On JavaScript Complexity

Limiting complexity is a noble goal in engineering.

By limiting complexity, we make our code easier to understand and maintain for future developers on the project. To be honest, you make it easier for yourself to understand in the future as well.

Code complexity is something we discuss at Code Retreat (Philadelphia), and recently, a neat looking grunt plugin came out allowing you to monitor your complexity as part of your grunt process. It reminds me of a great service that was recently released for the Ruby community, called Code Climate, which monitors complexity and other measures.

Let’s take some time do discuss what we mean by ‘complex code.’

How do we define complex code?

Complexity can be very simple to define, or very mathematically complicated (ironically?).

At Code Retreat (Philadelphia), we say that if your methods are over 5 lines long, they’re too complex. It’s a very low margin, but if you’re just getting started in terms of thinking about complexity, it could be a good place to challenge yourself.

That kind of simple complexity rule is called “Lines of Code” (clever, yeah?) or LOC if you see it abbreviated.

Other measures of complexity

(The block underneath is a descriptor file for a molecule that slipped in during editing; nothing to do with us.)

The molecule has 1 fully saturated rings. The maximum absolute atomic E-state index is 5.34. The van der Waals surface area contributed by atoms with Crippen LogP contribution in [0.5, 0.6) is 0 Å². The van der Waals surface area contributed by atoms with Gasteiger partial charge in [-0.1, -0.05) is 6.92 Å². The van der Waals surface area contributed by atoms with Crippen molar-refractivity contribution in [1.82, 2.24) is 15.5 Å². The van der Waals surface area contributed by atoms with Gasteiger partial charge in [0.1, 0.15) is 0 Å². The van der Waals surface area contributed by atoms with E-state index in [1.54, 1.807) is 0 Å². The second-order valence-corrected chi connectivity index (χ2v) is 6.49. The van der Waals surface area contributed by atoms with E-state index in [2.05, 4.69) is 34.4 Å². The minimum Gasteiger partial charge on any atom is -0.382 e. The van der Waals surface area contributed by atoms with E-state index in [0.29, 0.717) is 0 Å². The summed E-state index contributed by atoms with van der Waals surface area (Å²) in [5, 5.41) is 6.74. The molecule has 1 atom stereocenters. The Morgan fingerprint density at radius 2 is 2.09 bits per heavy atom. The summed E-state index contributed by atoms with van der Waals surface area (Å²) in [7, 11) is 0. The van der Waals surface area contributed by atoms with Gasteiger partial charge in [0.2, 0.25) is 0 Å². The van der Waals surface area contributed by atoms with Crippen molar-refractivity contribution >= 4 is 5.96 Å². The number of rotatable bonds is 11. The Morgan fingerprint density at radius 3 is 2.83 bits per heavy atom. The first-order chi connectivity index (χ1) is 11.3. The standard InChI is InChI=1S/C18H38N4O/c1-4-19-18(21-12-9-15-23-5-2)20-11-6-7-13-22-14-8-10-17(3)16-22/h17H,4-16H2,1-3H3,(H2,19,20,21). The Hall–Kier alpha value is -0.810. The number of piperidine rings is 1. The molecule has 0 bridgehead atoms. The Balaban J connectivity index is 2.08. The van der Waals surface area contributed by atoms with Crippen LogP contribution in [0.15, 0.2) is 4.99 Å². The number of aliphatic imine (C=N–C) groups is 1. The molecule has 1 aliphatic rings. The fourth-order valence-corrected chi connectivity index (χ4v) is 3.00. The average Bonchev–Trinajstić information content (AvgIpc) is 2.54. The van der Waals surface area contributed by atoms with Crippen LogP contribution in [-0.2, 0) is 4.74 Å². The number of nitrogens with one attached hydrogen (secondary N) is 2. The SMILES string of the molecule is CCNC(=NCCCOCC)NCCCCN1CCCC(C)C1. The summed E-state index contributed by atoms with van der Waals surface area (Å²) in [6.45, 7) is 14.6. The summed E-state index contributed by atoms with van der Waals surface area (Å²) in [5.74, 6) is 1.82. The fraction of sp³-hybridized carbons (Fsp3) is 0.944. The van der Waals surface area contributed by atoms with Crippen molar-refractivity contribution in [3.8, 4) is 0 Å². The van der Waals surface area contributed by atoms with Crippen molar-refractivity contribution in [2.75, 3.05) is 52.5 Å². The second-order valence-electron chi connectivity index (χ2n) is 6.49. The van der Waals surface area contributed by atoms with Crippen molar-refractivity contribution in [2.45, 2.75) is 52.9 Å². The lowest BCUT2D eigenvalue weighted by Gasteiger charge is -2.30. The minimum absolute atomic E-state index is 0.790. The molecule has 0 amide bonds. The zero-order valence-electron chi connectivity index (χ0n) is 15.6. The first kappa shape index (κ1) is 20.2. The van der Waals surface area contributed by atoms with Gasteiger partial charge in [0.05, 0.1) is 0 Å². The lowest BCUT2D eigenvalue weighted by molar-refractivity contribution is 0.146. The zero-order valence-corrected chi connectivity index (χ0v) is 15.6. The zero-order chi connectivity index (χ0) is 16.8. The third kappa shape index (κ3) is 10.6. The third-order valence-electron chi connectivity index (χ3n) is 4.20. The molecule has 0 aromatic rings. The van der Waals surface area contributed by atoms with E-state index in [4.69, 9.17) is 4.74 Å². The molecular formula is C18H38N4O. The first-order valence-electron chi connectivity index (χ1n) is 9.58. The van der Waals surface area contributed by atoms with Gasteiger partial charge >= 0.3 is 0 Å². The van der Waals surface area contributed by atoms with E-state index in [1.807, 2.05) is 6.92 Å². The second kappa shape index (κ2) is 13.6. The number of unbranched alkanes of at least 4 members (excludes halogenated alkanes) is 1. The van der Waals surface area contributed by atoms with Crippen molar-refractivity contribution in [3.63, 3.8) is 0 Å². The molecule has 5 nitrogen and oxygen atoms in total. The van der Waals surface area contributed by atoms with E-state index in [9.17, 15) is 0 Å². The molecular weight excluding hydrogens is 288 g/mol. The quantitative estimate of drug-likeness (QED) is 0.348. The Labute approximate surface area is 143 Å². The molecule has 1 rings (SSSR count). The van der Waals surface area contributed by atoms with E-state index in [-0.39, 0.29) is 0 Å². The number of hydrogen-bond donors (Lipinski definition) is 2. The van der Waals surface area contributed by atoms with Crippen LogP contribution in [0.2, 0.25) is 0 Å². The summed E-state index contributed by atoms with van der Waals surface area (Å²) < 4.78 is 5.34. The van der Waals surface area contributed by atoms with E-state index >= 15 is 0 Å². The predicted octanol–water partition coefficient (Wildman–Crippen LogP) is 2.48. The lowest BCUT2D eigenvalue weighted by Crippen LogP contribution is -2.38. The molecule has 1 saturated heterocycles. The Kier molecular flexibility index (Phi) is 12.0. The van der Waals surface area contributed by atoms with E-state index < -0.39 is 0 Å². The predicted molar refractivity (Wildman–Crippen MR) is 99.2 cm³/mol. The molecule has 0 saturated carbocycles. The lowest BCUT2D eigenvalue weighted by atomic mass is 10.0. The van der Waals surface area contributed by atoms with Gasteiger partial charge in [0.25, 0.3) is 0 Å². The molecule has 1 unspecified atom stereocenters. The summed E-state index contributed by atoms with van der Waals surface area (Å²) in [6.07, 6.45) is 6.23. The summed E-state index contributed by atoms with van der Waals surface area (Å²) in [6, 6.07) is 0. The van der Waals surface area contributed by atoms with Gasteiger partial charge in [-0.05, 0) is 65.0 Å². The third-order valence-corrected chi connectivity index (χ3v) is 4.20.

Cyclomatic complexity computes a measure of complexity based on a control flow graph:


From ye olde Wikipedia

The name refers to the number of cycles found in this control flow, not cycles found in the code. Lower is generally better. For more information, the wikipedia article is well maintained.

Other mathematical measures of complexity include the Halstead measures, developed when Maurice Halstead encouraged a more empirical and scientific approach to software development in the late 70s. The measures encompass more than complexity, but some of the metrics included are number of distinct operators, number of distinct operands, and the totals of each. These numbers are then formulated into program vocabulary, program length, volume, difficult, effort and more. They are covered in some detail here.

Summary

It seems to me that as there is a greater interest in code craftsmanship and maintaining code quality, it makes sense for the discussion of complexity to resurface. From simple measures such as lines of code to mathematical calculations like cyclomatic complexity and the Halstead measures, we have a means to study our code’s complexity.

For another article on JavaScript complexity, check out jscomplexity.org. While I was inspired to look more deeply into this topic from a Grunt plugin, JSComplexity is a copy/paste analysis website, leveraging another npm package, complexity-report, which is well worth looking into.

UPDATE: A friend sent me a link to a very interesting looking video that’s another take on code complexity.

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